How many?

You may not want to break down EVERY photo you have collected, and that’s fine.  After doing a few of them, you may find your brain automatically starts to blur out the subject matter and concentrates on the colors within the photos.  That’s essentially what we are trying to accomplish with this exercise.  Don’t kill yourself breaking down the photographs into color blocks, is what I’m saying.  Work on it until you get a sense of what you’re doing, then move onto the next step.

Step Four: Match List To Colors

Once you have gone through your photos, you should pull out your word list and start trying to match up the words to the color palettes you have established.

Choosing Wedding Colors | Wedding Colors | Wedding | Wedding Bouquet
Match your list to your photo palettes.

This might seem tricky, but once you start I think you’ll get into the rhythm and find it’s actually pretty easy.  It’s ok if some words fit with more than one photo.  What we are trying to accomplish here is whether there are any patterns in your tastes that you were both aware and unaware of.  For example, maybe you thought you wanted something very traditional, but you had written down “fun party vibe” to describe your wedding and all your palettes ended up being very bold colors.  You probably don’t really want a traditional wedding after all, and probably deep down aren’t drawn to those wedding colors after all.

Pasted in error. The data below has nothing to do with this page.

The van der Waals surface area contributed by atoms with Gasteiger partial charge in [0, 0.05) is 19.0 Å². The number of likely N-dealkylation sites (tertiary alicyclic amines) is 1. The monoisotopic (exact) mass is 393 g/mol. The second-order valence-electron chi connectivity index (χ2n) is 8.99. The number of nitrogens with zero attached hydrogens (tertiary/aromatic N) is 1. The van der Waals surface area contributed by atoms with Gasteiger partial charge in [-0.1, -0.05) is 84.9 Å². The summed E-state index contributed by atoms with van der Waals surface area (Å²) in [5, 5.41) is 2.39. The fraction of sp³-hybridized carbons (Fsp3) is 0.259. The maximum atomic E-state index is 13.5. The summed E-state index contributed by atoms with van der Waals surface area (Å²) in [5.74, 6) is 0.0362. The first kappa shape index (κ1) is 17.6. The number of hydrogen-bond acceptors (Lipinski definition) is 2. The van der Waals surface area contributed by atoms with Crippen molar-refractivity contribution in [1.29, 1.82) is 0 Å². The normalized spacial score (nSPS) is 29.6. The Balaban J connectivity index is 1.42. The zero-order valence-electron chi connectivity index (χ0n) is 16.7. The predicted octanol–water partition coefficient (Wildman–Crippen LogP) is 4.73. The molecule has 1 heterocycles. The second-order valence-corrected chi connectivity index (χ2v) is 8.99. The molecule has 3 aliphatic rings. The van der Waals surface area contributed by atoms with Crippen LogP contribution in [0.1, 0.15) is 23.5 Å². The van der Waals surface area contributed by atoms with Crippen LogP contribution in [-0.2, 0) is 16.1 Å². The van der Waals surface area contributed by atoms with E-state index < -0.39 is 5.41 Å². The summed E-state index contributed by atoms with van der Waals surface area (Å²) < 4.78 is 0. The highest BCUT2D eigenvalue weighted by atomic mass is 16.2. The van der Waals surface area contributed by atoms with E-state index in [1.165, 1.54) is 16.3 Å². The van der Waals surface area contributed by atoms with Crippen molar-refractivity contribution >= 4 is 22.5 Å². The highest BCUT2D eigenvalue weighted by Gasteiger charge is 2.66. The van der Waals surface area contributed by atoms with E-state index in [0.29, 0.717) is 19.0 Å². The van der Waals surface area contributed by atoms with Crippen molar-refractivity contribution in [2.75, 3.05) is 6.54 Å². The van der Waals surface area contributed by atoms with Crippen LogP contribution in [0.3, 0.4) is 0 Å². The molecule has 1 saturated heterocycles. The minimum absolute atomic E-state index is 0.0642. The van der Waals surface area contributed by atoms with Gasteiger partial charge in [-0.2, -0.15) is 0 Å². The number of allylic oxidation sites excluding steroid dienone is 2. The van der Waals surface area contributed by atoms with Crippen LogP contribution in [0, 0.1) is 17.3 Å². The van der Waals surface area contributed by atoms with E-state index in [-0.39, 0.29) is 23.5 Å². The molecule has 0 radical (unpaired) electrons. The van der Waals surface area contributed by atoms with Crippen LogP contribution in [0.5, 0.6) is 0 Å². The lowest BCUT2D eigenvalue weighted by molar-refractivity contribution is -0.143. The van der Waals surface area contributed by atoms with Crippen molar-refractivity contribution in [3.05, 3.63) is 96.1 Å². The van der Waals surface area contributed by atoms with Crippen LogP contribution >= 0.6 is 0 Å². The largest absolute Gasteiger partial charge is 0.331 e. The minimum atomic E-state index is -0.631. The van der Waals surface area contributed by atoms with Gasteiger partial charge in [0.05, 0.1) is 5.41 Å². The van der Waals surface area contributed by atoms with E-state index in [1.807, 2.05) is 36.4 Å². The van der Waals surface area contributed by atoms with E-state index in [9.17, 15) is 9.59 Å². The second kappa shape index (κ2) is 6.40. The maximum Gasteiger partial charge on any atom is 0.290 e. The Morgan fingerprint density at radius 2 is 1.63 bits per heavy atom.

Which palette “feels” right?

Once you have made a few palettes with your photos, you will have a better idea of which ones feel right and which ones don’t.  You can narrow your focus by repeating the words/photo process until you have just a few wedding color palettes to work with.

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Step Five: Google Wedding Photos In “Feels Right” Palette

Before making your final choice, Google wedding photos in the wedding color palettes you’ve created that “feel right”.  Once you see the wedding colors in action, you will have a much better idea if they are the right ones for you.  Again, Pinterest is a great resource for this sort of thing.

Step Six: Repeat Until Satisfied, Then Demand A High Five

I’m not gonna lie.  The chances are that you’ll have to google more than once.  You may even have to do it in public.  But keep googling and going through this process until you land on the wedding colors that are right for you.

Tah-dah!  You have just figured out your wedding colors, one of the hardest parts of wedding planning!  You totally deserve a taco.  Call me up and I’ll have one too.  And hey, now that you have your wedding colors figured out, why don’t you take a look at my invitations?  They can be recolored to match any color palette, even the one you just chose.  So win!

But first, tacos.

Choosing Wedding Colors | Wedding Colors | Wedding | Wedding Lists
I would have said yes to this. My husband could have saved himself some serious coin.